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Orcs hated humans except when it was dinner time.

Humans hated orcs especially around dinner time.

Saruman, the creator of the Uruk-Hai, promises them they will taste manflesh.

And the regular orcs really like fresh meat.

Yet both orcs and humans (Haradrim and Easterling) fought for Sauron in the Battle of Pelennor Fields. And both Uruk-hai orcs and humans (Dunlendings) fought for Saruman.

I can't see orcs and humans fighting side-by-side one day and expecting to be friendly to each other when the fighting is done. Something like: "The war is over! We orcs won! It's feeding time! Spear the allies and roast them on a spit!" Nah, just don't see humans wanting to go along with that.

Did the orcs and humans get along during the War of the Ring when they fought on the same side?

As usual, I prefer answers with specific quotes from the books, but I will accept quotes from the movies. My policy is that "Quotes get Votes", meaning if you provide citations and exact quotes for your answers instead of unsupported speculation, I am more likely to vote for your answer.

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    "Because Sauron/Saruman said they should fight together, and he's the boss" – Edlothiad Feb 22 '17 at 11:46
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    To be fair, it seems like most orcs don't even like other orcs. The fact that Sauron got so many of them to work together is probably just as unbelievable as him getting them to work with humans. – DaaaahWhoosh Feb 22 '17 at 17:29
  • If you prefer answers with quotes from the books, why include those film-specific quotes about meat and manflesh? It confuses the issue. – Rand al'Thor Feb 23 '17 at 2:13
  • @Randal'Thor I updated the post to say I will accept answers from the movies too. Even so, I still prefer answers from the books because the books are the original source. – RichS Feb 23 '17 at 8:42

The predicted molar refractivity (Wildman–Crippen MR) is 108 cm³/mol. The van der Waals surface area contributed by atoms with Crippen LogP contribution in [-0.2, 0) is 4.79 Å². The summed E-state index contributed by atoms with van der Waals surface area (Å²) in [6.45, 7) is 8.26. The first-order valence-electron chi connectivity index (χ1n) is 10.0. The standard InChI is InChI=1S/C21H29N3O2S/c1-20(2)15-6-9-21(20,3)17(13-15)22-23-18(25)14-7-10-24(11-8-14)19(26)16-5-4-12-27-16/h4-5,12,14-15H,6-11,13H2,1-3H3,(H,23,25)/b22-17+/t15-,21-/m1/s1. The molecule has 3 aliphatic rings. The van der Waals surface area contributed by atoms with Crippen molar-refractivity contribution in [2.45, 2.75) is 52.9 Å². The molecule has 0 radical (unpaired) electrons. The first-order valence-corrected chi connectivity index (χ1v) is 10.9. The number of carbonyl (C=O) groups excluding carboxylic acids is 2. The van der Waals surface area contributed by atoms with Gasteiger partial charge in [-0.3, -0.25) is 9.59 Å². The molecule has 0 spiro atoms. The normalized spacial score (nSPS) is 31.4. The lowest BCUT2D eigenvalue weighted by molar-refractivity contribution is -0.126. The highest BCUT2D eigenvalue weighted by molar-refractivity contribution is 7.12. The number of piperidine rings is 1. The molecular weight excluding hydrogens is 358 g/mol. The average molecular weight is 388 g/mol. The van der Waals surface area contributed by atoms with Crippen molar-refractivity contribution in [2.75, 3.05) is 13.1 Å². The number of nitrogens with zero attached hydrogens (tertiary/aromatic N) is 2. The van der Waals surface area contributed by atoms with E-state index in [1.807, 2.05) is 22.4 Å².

• Because despite what most fantasy works makes us believe, no war is really between races. Wars are between factions. A good example is (to avoid spoilers) a well known sci-fi series from the beginning of this century, which starts one way and ends up the other. – xDaizu Dec 21 '17 at 9:45
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Short answer:

Because of many different factions among the orcs, they were held together by brutal commanders.
These commanders made sure the "cannon fodder" did not interfere with the more loyal evil men.
The men allied with Sauron had their own will, and while having only disgust for orcs, were a lot more disciplined and obeying.

Having the same goal and same supreme chief helps a lot in ignoring your "allied-but-hated" neighboor.

Truth is, orcs and men were not really "side by side", but rather batallions next to another, until the battle begun.

Long answer:

Sauron's army

It is true, orcs have a long history of internal fightings. They squabble over petty things, as can be remembered in Cirith Ungol's tower (two factions fighting over the mithril chainmail) or when the Uruk-hai Uglùk is "putting some sense" into those "little swine" of Red Eye orcs, as to which direction go with Merry and Pippin prisonners.

In time of no immediate threat, the orcs mostly stick together with brutal command and show of force.
We can read Tolkien's thoughts from Frodo's view, just after they narrowly escape a hunting party, mainly because the two orcs taunt each other and "the tracker" finally kills the other orc:

'Well, I call that neat as neat,' [Sam] said. 'If this nice friendliness would spread about in Mordor, half our trouble would be over.'
'Quietly, Sam,' Frodo whispered. 'There may be others about. We have evidently had a very narrow escape, and the hunt was hotter on our tracks than we guessed. But that is the spirit of Mordor, Sam; and it has spread to every corner of it. Orcs have always behaved like that, or so all tales say, when they are on their own. But you can't get much hope out of it. They hate us far more, altogether and all the time. If those two had seen us, they would have dropped all their quarrel until we were dead.'